More recently I was interviewed about a co-worker who married a guy who actually was illegally in the country. She was a legal Cuban immigrant, he was Guatamalan and had come to the States with his parents then stayed when they left. That one got pretty detailed, INS (at the time) was investigating as to whether or not to deport her along with him. The part that did him in was a petty criminal record as a juvenile while his parents were here and he was deported. Last I knew they were still married and he was still trying to immigrate legally, lots of money and lawyers involved.

For your story, some things will depend on where he is from and what he has been doing. Others may be part of the politics of the day and which people are doing the investigation. At any rate, you can easily write in some decent conflict for your story.

Jeff

J.Emerson
05-23-2014, 05:16 AM
My MC's best friend from childhood was raised in the US illegally and doesn't find out he's illegal until he's an adult. My MC marries him in order to help him obtain his residency and pursue naturalization.

Do the interviews/interrogations of the fiance/spouse really happen the way you see in the movies? For example The Proposal. Would my MC actually have to have an intimate, sexual relationship with him in order to verify details she might not know otherwise?? She's his best friend so she knows pretty much everything else about him.

Oh hey, this one I've done personally.

So let's see, first thing that pops out at me - if INS realizes he was here illegally, often they will make him leave the country for a prescribed period of time then request to re-enter again, in a legal manner. My mom had a good friend who was here and married to a citizen for a few years, then something came up about her initial entry into the country and she was forced to go back to Georgia (the Russian one) for a year before she was able to request re-entry, despite being married to a citizen. She was allowed to come back after that and her greencard is current now. I'm sure in your story you can get the INS to make an exception for your character to get around this, but just FYI, that's an issue.

Second, yes, the interviews and information they require are intensive and invasive. My ex-husband and I waited eighteen months after we were married before he applied for his greencard (he had been here on a student F1 visa ever since he was 10). At that point I was seven months pregnant with my daughter. Despite being pregnant with his child (and married for awhile already), they still grilled us. It wasn't quite as bad as the scene in that movie Green Card with Depardieu, but it was still pretty intense. So yes - your characters will need to work hard to establish what appears to be intimacy. I also remember putting together a photo album to establish our time together. I had actually known him all through high school and college, but it was still tough to find enough pictures to make them happy.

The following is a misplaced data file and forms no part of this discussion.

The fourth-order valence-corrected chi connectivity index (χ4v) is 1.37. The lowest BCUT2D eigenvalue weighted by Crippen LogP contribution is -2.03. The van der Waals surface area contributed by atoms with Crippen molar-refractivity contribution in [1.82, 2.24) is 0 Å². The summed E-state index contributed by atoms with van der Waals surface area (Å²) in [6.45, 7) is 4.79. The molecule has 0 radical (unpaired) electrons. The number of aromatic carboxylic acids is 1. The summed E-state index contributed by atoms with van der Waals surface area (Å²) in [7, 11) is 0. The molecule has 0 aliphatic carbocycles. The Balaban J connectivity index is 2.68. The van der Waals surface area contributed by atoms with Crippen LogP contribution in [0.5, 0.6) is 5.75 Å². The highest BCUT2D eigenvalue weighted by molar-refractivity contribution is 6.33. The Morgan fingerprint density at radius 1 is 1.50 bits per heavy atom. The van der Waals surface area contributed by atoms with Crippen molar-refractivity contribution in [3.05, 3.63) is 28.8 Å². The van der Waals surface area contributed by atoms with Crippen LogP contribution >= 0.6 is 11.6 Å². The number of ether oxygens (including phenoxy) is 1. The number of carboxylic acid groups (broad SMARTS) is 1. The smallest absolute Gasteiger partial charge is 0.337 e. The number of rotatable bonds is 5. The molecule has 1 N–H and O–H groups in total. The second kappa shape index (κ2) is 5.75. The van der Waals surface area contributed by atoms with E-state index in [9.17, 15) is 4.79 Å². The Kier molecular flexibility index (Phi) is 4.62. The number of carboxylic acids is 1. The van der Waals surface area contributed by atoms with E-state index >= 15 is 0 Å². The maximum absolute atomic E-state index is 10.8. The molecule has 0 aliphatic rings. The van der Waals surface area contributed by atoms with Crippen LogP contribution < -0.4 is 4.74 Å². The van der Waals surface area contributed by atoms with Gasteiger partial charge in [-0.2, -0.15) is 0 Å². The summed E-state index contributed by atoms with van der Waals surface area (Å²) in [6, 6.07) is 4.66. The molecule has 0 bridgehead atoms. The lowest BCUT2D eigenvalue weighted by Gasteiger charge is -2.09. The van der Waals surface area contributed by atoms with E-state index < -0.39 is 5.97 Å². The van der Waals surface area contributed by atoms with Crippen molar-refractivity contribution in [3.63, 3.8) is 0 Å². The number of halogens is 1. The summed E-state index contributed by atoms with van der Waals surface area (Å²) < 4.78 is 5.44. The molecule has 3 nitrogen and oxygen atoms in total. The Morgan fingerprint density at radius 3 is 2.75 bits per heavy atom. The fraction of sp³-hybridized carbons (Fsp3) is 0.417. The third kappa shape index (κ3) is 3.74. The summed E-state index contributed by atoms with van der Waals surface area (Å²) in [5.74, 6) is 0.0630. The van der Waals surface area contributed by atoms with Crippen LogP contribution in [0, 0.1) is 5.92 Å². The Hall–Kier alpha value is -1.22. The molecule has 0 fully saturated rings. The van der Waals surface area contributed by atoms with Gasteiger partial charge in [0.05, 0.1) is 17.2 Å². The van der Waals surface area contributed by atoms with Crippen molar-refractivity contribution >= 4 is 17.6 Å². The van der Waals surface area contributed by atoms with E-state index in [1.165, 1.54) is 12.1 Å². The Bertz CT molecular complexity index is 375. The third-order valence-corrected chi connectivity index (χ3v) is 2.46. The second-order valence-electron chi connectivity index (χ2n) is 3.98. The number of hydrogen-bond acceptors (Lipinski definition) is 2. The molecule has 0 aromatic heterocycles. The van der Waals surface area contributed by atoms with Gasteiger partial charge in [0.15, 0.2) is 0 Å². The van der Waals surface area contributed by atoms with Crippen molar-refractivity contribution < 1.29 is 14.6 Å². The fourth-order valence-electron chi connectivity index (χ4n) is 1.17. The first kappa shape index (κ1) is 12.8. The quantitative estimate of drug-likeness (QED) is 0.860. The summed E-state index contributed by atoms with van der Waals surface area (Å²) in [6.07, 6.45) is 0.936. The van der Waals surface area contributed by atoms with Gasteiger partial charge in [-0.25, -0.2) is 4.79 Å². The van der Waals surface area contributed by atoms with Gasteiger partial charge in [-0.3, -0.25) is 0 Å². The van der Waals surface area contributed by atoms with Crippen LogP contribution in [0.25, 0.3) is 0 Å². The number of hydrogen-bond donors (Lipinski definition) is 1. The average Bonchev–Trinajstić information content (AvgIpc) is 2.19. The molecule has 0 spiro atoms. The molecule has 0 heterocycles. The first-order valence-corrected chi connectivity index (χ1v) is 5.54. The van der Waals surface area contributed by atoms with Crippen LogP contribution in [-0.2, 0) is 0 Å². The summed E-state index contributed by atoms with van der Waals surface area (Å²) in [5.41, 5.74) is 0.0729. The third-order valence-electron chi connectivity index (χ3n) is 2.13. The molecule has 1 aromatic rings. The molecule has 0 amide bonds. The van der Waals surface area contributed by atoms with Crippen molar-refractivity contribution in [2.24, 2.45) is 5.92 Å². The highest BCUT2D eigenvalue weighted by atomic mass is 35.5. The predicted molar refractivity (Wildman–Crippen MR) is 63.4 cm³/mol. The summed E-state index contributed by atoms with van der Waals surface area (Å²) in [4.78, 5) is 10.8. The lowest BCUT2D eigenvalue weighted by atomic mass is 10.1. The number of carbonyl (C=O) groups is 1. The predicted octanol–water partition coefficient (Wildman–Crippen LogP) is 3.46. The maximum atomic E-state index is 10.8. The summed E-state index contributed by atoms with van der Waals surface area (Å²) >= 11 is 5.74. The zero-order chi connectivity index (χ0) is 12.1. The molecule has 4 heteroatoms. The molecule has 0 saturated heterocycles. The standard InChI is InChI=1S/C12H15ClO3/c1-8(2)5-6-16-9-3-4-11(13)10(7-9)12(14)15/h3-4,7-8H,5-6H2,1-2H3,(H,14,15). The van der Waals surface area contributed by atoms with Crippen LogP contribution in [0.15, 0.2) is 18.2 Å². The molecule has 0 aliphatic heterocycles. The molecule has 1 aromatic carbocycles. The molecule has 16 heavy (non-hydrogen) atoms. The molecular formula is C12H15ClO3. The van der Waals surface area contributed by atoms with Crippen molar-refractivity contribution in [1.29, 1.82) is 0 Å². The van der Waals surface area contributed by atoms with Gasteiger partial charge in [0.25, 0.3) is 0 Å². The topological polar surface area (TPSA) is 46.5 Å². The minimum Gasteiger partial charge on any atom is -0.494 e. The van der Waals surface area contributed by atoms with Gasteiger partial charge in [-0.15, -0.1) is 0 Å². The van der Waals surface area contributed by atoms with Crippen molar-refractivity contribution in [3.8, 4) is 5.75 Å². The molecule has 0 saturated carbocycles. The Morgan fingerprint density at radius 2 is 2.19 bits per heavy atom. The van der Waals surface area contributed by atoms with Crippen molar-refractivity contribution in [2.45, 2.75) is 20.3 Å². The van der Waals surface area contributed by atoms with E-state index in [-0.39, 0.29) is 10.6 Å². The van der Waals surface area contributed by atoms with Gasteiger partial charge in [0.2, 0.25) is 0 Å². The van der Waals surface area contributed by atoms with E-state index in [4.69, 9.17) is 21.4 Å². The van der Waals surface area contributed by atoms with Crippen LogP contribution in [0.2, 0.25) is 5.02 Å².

Also worth noting, if they apply for the greencard before they have been married for two years, they have to go through the whole process twice. Anything before two years is a temporary greencard (which is an additional two years). At the end of the temp greencard you can apply for the permanent one, at which point there are new interviews. In theory they could deny the permanent greencard at that point. Being divorced already by that time may mean the greencard gets denied.

Putputt
05-23-2014, 11:41 AM
Mr. Putt is British. I'm American. We live in the UK, so we applied for me to get British citizenship. Based on our experience, the most important things were:

-To show that either one of us (but preferably both) have sufficient funds or a stable career so that I don't end up on welfare.
-To prove that we're actually in a relationship. Fortunately this was easy because I took tons of pictures over the course of us dating, including pics of us on vacation etc. I put the pictures into an album complete with captions that aren't too serious (e.g. "The first time I beat him at a board game."). I also included things like cards that our friends gave us when we got married or for our birthdays. Anything which shows that we've had an ongoing relationship with each other for the past few years. Since this is your MC's childhood best friend, I think it would be easy for her to compile things like that to prove that they do have a relationship with each other.

There was no interview process, everything went by very smoothly for us. :)

ETA: We also did little things like put the application and all related materials in a folder with every section clearly separated and labeled. e.g. "Marriage certificate", "passport", "proof of residence", "photos from dating", "photos from wedding", "bank account details" etc. When we handed in the application, the officer actually laughed and said she'd never seen such an anally put together application before, and she wished every applicant would do the same. :D